Sage advice drilled into any novice storyteller is "Show, don't tell." Don't tell readers that a character is angry. Show them red-faced, fuming and spitting expletives.
Brand storytelling is no different. Many assume it is all in the telling. This isn't wrong: good story craft is critical, but it's only the surface. Brand storytelling is all in the showing, when a brand demonstrates in what it says and does that it's playing out a deeper narrative.
Narrative is associated with books, films and plays. But when it comes to brands, think of the term as it's used in politics, as a "story" that resonates with the electorate, dictates policy and defines parties against their opposition. The narrative sticks only when politicians "walk the talk" - show us a different path and play out their story. Good brands do the same.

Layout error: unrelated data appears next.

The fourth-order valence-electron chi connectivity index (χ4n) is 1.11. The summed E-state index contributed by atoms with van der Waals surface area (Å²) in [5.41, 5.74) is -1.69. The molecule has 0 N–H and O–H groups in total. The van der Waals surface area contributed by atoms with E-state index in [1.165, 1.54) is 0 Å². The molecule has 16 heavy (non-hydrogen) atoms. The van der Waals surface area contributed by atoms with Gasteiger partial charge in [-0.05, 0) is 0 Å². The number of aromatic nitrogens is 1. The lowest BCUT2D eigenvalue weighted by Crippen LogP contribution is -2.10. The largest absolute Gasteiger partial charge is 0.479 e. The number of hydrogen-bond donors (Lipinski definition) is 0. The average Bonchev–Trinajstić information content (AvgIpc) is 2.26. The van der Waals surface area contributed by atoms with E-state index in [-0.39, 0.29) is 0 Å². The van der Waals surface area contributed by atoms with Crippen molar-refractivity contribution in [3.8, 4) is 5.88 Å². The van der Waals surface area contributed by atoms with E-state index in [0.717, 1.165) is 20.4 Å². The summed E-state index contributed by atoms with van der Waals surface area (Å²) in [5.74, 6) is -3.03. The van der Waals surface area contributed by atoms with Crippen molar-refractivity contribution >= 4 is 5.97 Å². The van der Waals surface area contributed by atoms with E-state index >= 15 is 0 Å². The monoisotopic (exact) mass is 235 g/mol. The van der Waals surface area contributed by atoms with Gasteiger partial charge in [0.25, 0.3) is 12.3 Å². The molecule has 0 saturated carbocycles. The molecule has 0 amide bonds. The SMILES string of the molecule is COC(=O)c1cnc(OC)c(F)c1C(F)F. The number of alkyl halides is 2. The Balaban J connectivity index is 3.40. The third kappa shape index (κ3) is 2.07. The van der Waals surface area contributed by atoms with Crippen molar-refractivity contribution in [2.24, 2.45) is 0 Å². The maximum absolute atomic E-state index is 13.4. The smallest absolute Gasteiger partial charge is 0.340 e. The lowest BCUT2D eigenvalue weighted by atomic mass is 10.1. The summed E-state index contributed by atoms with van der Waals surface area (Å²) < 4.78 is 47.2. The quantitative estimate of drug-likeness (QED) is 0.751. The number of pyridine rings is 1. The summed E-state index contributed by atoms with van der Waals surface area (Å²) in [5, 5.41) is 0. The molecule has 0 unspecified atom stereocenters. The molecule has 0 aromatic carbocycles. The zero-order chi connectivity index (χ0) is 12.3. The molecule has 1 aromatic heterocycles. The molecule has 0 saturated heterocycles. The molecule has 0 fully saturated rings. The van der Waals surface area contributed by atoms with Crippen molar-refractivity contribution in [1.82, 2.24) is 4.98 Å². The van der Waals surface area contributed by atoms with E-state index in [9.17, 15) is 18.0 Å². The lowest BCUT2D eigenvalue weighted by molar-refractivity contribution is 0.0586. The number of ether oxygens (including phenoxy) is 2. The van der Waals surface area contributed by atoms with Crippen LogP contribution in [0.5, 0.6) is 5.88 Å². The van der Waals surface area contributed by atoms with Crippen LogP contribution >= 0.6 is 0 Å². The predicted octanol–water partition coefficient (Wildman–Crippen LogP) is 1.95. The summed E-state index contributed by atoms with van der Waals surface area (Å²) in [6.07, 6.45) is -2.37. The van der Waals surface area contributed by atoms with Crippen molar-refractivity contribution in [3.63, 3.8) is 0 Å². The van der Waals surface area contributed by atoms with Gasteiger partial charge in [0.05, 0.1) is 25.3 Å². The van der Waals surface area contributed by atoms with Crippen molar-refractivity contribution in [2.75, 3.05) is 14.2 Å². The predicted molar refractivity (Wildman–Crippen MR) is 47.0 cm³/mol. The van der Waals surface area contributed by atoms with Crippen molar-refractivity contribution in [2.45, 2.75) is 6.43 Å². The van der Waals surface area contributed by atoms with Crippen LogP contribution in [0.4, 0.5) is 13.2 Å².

In a recent survey we conducted, Apple came out as the top storytelling brand. Yet most of its advertising isn't obviously story-like. Often, it's stark and product-focused. Even so, it scores highly against many story criteria, including "vision", "personality" and "brands that create their own world". And, like all good heroic brands, it knows what it stands against: ugliness, boredom and conformity. It has a nearly evangelical sense of mission that turns some consumers into zealots.
And all this without much obvious "storytelling". Because, as all consummate storytellers know, it's all in the showing.
Ed Woodcock is strategy director at Aesop Agency